These organizations have a strong history of serving their communities. They have received accolades for their cutting-edge services and capital investments that have resulted in positive outcomes for their clientele. However, access to sustainable funding has been a challenge for these organizations as they seek to expand their services and deepen community impact to make North City more economically vibrant. Alexander noted, “Most organizations in North City struggle to make connections with the private donor base. We know St. Louis is a very philanthropic town, but often those dollars fly over North City unless you are a part of a large conglomerate.”
Eddie Davis of the Center for the Acceleration of African American Businesses, a North Star partner, notes, “Historically, particularly in north St. Louis and among Black-led organizations, this is the first attempt to do something at this scale in a collaborative manner.”
North Star Community Partners’ mission is the creation of an ecosystem that facilitates collaboration, increases economic and social impact, and strengthens the capacity of organizations to support the growth and sustainability of underserved neighborhoods throughout north St. Louis. Its long-term goal includes the implementation of a comprehensive approach to establish the Martin Luther King Drive corridor, and its surrounding neighborhoods, as a regional anchor for residential living and retail business and as a sector for health, education, arts and entertainment. It is currently pursuing large-scale community and economic development projects at the center as well as east and west sides of the Martin Luther King Drive corridor. Partnership priorities include affordable housing, urban revitalization, workforce and business development, and access to quality education.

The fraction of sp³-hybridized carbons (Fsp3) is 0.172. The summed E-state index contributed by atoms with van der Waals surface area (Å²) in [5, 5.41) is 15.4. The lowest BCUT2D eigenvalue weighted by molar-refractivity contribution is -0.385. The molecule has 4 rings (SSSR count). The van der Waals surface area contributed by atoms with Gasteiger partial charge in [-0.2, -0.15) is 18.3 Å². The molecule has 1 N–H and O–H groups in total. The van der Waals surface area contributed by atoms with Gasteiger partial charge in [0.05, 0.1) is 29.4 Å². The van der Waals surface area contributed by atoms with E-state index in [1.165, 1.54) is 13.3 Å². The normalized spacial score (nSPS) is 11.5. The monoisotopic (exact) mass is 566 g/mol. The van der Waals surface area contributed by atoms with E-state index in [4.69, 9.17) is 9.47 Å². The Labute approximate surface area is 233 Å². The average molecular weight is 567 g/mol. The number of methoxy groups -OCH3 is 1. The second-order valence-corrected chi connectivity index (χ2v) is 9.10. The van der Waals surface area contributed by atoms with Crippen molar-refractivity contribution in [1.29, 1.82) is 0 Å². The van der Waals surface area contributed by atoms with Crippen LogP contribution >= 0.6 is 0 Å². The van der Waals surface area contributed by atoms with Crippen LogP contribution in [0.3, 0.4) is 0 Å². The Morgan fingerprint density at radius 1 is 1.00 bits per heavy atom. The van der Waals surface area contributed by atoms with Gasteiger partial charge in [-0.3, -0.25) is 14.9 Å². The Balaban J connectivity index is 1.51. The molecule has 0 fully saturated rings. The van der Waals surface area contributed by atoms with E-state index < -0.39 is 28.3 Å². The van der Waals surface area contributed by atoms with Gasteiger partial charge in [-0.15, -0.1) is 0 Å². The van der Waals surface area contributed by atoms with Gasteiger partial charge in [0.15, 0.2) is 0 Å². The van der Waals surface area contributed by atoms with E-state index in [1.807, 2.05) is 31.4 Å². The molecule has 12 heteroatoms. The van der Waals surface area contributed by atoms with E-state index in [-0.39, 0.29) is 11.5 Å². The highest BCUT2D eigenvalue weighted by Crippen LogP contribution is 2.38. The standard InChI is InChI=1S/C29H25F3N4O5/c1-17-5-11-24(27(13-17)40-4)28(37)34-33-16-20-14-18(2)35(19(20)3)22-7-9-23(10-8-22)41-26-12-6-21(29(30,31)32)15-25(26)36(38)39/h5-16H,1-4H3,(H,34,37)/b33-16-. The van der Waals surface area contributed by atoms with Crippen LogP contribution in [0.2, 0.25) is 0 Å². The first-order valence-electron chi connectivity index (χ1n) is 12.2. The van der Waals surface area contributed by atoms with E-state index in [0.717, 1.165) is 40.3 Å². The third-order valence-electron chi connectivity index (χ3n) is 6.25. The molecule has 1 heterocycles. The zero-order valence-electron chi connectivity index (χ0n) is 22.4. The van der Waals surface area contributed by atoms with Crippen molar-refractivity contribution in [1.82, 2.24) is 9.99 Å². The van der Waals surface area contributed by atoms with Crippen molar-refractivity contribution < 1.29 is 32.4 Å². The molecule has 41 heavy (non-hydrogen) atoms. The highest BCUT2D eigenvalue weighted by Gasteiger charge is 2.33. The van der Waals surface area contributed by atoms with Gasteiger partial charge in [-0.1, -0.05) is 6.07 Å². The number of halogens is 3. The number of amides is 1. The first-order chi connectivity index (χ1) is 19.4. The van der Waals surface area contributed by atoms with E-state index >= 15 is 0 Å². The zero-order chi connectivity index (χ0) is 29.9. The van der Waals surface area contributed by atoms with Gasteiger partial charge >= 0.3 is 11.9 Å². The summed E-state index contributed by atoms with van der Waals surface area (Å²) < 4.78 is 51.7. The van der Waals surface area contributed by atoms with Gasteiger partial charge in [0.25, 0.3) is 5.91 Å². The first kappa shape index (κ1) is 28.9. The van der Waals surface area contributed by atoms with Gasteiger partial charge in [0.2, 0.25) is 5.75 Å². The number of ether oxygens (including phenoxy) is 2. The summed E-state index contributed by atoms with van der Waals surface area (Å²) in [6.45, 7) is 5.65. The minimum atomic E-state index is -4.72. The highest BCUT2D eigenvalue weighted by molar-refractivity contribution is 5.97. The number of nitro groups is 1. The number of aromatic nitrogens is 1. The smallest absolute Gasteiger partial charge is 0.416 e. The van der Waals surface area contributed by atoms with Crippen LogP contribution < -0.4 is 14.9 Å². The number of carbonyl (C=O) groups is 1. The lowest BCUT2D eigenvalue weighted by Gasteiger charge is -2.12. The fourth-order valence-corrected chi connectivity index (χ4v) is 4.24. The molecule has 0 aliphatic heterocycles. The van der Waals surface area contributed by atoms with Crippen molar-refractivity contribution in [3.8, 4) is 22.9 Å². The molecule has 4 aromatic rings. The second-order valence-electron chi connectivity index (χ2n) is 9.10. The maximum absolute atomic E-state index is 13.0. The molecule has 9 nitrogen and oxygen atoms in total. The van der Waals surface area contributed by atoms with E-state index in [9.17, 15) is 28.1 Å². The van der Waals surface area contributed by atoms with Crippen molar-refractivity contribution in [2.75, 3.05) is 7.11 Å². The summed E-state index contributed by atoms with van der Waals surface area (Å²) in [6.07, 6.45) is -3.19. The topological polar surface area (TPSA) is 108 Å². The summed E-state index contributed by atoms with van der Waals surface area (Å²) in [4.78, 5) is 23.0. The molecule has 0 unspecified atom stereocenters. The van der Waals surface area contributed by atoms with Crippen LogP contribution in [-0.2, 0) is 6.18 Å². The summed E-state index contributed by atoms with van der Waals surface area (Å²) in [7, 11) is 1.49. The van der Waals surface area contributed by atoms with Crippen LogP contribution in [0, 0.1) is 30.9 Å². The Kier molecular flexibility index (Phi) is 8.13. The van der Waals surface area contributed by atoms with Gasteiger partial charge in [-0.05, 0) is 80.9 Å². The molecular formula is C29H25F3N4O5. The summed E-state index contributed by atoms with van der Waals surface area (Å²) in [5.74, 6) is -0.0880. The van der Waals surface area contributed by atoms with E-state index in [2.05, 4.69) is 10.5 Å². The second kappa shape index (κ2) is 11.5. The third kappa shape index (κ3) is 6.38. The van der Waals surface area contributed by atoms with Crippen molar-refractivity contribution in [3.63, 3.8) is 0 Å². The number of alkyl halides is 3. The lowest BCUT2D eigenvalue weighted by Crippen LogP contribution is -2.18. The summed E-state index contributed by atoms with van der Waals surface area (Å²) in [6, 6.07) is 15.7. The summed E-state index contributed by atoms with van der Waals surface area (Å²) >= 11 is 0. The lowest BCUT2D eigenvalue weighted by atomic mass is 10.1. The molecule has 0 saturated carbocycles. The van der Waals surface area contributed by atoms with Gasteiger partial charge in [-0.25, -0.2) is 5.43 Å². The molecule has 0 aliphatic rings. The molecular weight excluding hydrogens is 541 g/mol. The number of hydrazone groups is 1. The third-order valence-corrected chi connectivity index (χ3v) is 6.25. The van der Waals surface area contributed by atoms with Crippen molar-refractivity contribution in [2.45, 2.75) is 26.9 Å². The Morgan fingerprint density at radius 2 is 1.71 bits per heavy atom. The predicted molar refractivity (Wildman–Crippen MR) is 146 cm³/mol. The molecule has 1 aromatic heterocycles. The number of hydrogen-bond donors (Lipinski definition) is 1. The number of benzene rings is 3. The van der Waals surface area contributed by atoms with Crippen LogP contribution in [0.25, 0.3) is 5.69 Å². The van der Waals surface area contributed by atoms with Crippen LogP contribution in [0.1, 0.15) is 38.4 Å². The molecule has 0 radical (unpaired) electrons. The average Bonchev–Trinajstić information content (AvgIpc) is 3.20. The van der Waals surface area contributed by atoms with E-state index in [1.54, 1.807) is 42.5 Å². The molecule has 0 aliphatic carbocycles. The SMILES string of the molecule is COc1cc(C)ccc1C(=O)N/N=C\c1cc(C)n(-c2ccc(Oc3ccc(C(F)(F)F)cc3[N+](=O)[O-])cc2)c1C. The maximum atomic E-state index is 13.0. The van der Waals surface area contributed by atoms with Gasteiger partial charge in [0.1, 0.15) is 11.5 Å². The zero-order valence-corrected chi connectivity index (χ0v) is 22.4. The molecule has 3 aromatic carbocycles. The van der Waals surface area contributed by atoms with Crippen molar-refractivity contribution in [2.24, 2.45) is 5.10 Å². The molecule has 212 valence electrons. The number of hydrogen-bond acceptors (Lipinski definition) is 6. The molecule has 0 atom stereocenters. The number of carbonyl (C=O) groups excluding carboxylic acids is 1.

Alignment for Sustained Growth
Currently, large-scale economic and workforce development projects—like the National Geospatial-Intelligence Agency’s western headquarters and Centene Stadium for Major League Soccer—are underway within a few miles of North City. North Star Community Partners sees an opportunity to serve as a connection point for entities overseeing these large-scale projects and to deepen their relationship with the communities that these projects impact. Ultimately, there is an opportunity to align the investments of these projects with the grassroots expertise of place-based anchor organizations to affect sustained, ground-up economic growth.
To Alexander, this alignment is critical: “What happens in each neighborhood within St. Louis impacts the whole region, because the stories and narratives about us are told together, not separately.”
Notes and References
- See Environmental Racism in St. Louis, prepared by the Interdisciplinary Environmental Clinic at Washington University School of Law, 2019.
- This partnership between the two organizations was highlighted in our 2019 Open Vault blog post “Rebuilding Homes and Restoring Hope in North St. Louis.”